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SHOW OF HANDS "Country Life" Hands on Music HMCD19

The enigma that is Show of Hands is back with this stunner of a studio album that makes you question once again why they're dabbling in the backwaters when they could knock spots of many mainstream music icons. Perhaps it's because Devon's independent acoustic music duo are simply indefinable. Short-listed for numerous folk awards they may have been but the many and varied influences of their careers permeate through, making some of what they deliver nothing like the folk I've ever heard.

Steve Knightley's 'windswept' voice and astonishing and prolific song writing skills are matched only by Phil Beer's awesome multi-instrumental prowess - fiddle, slide guitar, Spanish guitar, cuatro, mandocello, melodeon, percussion - in fact give that man any instrument and he'll play you a tune. Add to that Phil's distinctive and contrasting voice and Knightley's own mastery of cuatro, concertina, mandocello and bass and you're simply tripping over talent.

To see them live is an unforgettable and uplifting experience, whether the 'hall' they are playing is of the village or Royal Albert variety. But the next best thing is to buy this album, which doesn't have a lacklustre song on it. Their most ambitious, exciting and keenly awaited project to date, it boasts ten new titles from the mighty Knightley repertoire plus his arrangements of two traditional folk songs and Kelly Joe Phelps's harrowing 'Tommy' - the tale of a misfit.

This is music on an inspired and intelligent level. The title track is a stirring, defiant and finely honed rant about the desecration of British country life and contains some of Knightley's finest lyrics - the 'agri barons CAP in hand' line is a gem. An accompanying promo CD shows this track recorded in a Devon barn with a full band line-up including one time Rolling Stones keyboard player Matt Clifford. Only a diehard townie could fail to be moved with the imagery this acoustic rock number creates of cattle burning in the foot and mouth pyres and village cottages turned into empty shells of holiday homes. 'No trains, no jobs, no shops, no pubs - what went wrong with country life?' bawls Knightley as Phil Beer turns up the tempo with some dazzling fiddle playing.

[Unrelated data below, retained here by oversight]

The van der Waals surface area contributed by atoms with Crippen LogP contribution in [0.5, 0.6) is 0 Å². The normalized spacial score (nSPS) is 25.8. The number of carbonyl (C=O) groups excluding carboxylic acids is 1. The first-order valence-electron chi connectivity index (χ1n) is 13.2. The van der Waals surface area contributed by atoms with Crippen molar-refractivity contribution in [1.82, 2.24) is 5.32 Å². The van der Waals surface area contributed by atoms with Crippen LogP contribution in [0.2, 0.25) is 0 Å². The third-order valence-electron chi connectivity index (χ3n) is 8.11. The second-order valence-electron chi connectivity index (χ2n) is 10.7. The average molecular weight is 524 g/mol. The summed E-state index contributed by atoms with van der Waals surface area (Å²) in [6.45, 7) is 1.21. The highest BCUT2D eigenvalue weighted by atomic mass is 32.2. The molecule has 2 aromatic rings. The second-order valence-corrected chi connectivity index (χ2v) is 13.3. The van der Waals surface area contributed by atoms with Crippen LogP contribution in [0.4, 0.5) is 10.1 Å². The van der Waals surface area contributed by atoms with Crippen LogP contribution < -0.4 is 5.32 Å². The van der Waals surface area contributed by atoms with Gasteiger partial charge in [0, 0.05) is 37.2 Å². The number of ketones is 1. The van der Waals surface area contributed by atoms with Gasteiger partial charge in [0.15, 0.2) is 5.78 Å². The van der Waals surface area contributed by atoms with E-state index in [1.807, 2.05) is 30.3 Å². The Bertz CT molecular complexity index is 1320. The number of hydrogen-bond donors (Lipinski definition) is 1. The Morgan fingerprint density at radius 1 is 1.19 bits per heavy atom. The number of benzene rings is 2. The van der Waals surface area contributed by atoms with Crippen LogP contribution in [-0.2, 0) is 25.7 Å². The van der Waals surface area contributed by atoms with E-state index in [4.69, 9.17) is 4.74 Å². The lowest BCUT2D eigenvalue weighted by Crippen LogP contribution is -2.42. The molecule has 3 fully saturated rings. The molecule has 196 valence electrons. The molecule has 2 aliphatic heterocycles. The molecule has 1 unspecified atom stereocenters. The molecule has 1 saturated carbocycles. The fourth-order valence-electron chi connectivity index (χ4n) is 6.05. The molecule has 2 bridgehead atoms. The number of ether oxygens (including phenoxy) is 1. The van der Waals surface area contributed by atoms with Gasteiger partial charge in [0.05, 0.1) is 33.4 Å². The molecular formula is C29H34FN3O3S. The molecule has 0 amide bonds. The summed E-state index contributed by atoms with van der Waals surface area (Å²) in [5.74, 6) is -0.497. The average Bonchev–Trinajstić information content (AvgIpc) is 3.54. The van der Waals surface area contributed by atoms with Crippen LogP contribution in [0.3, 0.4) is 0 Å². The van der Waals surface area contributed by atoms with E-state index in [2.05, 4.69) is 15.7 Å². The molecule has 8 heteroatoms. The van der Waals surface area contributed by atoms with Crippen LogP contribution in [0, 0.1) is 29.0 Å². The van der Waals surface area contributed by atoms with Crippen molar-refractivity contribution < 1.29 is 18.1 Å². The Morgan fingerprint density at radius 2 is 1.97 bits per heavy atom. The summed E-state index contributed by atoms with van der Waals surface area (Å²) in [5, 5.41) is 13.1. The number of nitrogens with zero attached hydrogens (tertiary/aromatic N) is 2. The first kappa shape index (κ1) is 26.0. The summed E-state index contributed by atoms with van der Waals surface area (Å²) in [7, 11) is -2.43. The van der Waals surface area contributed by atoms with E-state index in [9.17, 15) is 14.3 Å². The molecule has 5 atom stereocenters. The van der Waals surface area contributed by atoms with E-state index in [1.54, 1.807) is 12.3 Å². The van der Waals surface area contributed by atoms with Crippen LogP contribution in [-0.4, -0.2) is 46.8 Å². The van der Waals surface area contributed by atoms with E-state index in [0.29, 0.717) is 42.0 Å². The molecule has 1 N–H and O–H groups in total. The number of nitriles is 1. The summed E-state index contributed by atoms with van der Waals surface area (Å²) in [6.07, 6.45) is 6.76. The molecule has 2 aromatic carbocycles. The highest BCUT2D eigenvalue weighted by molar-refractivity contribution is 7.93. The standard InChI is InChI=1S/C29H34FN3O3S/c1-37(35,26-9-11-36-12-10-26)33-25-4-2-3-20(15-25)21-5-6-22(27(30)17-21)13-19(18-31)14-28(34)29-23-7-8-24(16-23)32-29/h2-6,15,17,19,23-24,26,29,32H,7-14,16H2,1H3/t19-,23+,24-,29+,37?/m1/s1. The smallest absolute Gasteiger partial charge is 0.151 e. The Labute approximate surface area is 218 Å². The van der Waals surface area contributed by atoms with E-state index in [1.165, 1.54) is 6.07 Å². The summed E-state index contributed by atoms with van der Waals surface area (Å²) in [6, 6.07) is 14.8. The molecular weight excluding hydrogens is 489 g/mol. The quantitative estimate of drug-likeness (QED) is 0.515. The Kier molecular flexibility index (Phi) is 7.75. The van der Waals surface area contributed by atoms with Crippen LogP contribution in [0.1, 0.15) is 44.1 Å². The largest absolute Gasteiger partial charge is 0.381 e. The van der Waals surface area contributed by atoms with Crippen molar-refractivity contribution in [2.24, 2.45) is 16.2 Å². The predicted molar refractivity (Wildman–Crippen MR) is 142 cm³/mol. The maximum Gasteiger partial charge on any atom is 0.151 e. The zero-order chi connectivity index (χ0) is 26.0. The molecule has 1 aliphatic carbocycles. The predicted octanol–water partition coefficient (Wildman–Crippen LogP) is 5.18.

From this 'in your face' number (and Show of Hands are never afraid to be political) they set off to strut their showcase of music as the mood changes instantly to the sweet song about long standing friendship 'Hard Shoulder' followed by the sublime Spanish guitar playing of Beer in the wonderful 'Suntrap' and the poignant and gentle 'Smile She Said' which tells of the journey of a relationship in five ' exposures.' The traditional lyrics of Reynardine (Fairport did a memorable version of this song akin to the werewolf legend) are set to the haunting music of Knightley. He is a past master of the shiver-down-the-spine song (as heard in Widecombe Fair) and this is no exception as he starts his hallmark finger drumming, this time on the cuatro (an instrument he was taught by exiled Chilean musician Vladamir Vega).

The fine voice of young West Country singer Jenna Witts complements Steve's in the easy on the ear ballad 'Seven Days' before the mood changes once again to the raw song of Tommy featuring Beer's unusual voice. The first half of the album is the strongest I feel but that's not to detract from more jaunty tracks like 'Be Lucky', the traditional folk song 'Adieu Sweet Lovely Nancy' (another vehicle for Beer), the gentle 'I Promise You' and the reflective concert closer 'Don't Be a Stranger'. And then there's the upbeat 'Red Diesel' - many people must know a man like the Yuppie-hating, wine-making, car-mending Terry of this song and it contains another brilliant Knightley lyric 'He says he sang a folk song once but he didn't inhale!'

I have racked my brains for a way to describe this band and failed. And therein lies the 'riddle' of Show of Hands. Just when you think you've got a handle on them and decided it's 'acoustic with attitude' or out and out English folk they'll throw in some rock, shades of country, a reel of Celtic, a bit of bluegrass and then recreate the sitar sounds of India in the blink of an eye. They are without a doubt the coolest chameleons I've seen. and the release of "Country Life" proves they just get better and better.

Jane Brace

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This album was reviewed in Issue 54 of The Living Tradition magazine.